Date Posted: 22:07 03/01/2005
The more things change…..
Running Dog reviews 2004
2004 WAS an interesting but ambiguous year for China watchers. Most significantly, Jiang Zemin finally departed from the scene, citing illness as he resigned from his final position as Chairman of the Central Military Commission. The Party conducted a stilted but symbolic handover ceremony in front of China Central Television cameras in September, with Jiang bearing the sort of rictus grin last seen on those that have just been strung up with piano wire.
Many believed that the departure of Jiang would lead to a thaw in the Chinese Communist Party and a more relaxed attitude towards criticism, a more aggressive push for political reform and a shift of emphasis away from spectacular eclats such as the Three Gorges Dam and towards more substantial gains. Hopes were high, with the new supremo Hu Jintao dubbed in many foreign articles as China's Gorbachev. Along with his Premier, Wen Jiabao, the new President was supposed to be dedicated to improving the lot of the countryside, after a decade and a half spent enriching Jiang's power base in Shanghai.
Of course, China watchers have customarily set up good cops and bad cops, contrasting the 'self-serving' Jiang with the 'capable' Zhu Rongji, the 'ruthless' Li Peng with the tearful Zhao Ziyang and the exiled Hu Yaobang, or the delusional Mao Zedong with the practical Deng Xiaoping, the shrewd Zhou Enlai and the earthy Peng Dehuai. In reality, the situation is never quite so clear-cut. Western observers, almost to a man, expected some noticeable shift in the hardline approaches forged by Jiang Zemin in areas such as Taiwan, Hong Kong and the F* L*n G*ng, but Hu has proved to be a Party man forging policies and alliances in a Party context, where orthodoxies cannot easily be undermined. Disappointed observers like Joseph Kahn of The New York Times are already saying that the current leadership is even more hardline than the previous one.
Of course, the divisions between the city and the farm are now larger than ever, and a vast proportion of the rural population has seen nothing of the reforms that have swept along the eastern coast. A change of political emphasis is crucial.
Indeed, 2004 has also been a year of growing dissent, with the number of people submitting petitions to the central government growing significantly and an outbreak of unrest across the country, particularly in areas where national economic interests have collided with the grim conditions suffered by local communities. With their slightly more liberal reputations, it is not unreasonable to suggest that the new leadership felt compelled to crack down on the protests as quickly as possible, lest more be encouraged. Prominent intellectuals have been among the regime's targets in the second half of the year, with many reported to remain under observation or house arrest. Dissent has been piecemeal and spontaneous, arising in response to enforced relocations or local government corruption, and the government are having to deal with opposition on a thousand fronts. The challenges facing the central government cannot be underestimated, with ethnic unrest also among the list of problems.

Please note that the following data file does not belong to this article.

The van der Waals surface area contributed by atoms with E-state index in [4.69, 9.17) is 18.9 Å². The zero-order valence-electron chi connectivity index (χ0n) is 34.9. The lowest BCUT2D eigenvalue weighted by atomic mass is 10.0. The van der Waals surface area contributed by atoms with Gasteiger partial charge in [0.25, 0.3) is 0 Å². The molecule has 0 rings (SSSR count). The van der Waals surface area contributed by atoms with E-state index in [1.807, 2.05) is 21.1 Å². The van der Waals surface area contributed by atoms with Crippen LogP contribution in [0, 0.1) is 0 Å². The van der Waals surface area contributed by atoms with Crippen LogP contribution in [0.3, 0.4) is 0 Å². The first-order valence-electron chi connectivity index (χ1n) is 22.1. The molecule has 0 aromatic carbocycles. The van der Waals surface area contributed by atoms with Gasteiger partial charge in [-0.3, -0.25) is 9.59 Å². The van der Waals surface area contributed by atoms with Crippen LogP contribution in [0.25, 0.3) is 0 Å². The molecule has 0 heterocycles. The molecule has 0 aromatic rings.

One typical case was in the county of Hanyuan in Sichuan Province, where the Guodian Corporation had colluded with the local authorities to minimize compensation payments to those residents forced to relocate to make way for yet another hydropower station, the Pubugou.
China needs electricity. Without electricity, there will be no growth. Without growth, there will be no 'well-off society'. And without the 'well-off society', the likelihood of political unrest grows. As with the Three Gorges and various other projects currently being built or considered in Yunnan, Sichuan, Guangxi and Guizhou, the government hopes to contain the local pockets of discontent created by these projects in what it says are the interests of the nation as a whole. At the Three Gorges, the authorities have made lots of noises about how the local population have made glorious sacrifices in the name of the nation, but what happens when the losers of economic reform start to outweigh the winners? Has that already become the case?
As for the economy, official figures indicate that growth remains high. The government sought to restrain excessive investments this year as part of the efforts to ensure a 'soft landing' when the downturn inevitably comes to pass.
Taiwan was also in the news this year, with China's bete noir Chen Shui-bian narrowly winning an election after a bizarre shooting incident that many believe was self-inflicted, and with the Beijing authorities continuing to shout angrily across the Strait about Taiwan's 'separatist' education policies and the evil plans to attack key locations on the mainland in the event of a war. China has now implemented an anti-separatist law, aimed primarily at Taiwan independence… sorry, that should be 'Taiwan independence' activists, but it seems that Beijing is not yet in a position to do anything other than bark.
We have also seen growing tensions between China and Japan, ostensibly over the thorny issue of the Yasukuni Shrine. The trend is worrying, and events this year indicate that Japan itself is going to defend its own interests in a far more resolute way, particularly over the oil and gas reserves in the disputed seas between the two countries.
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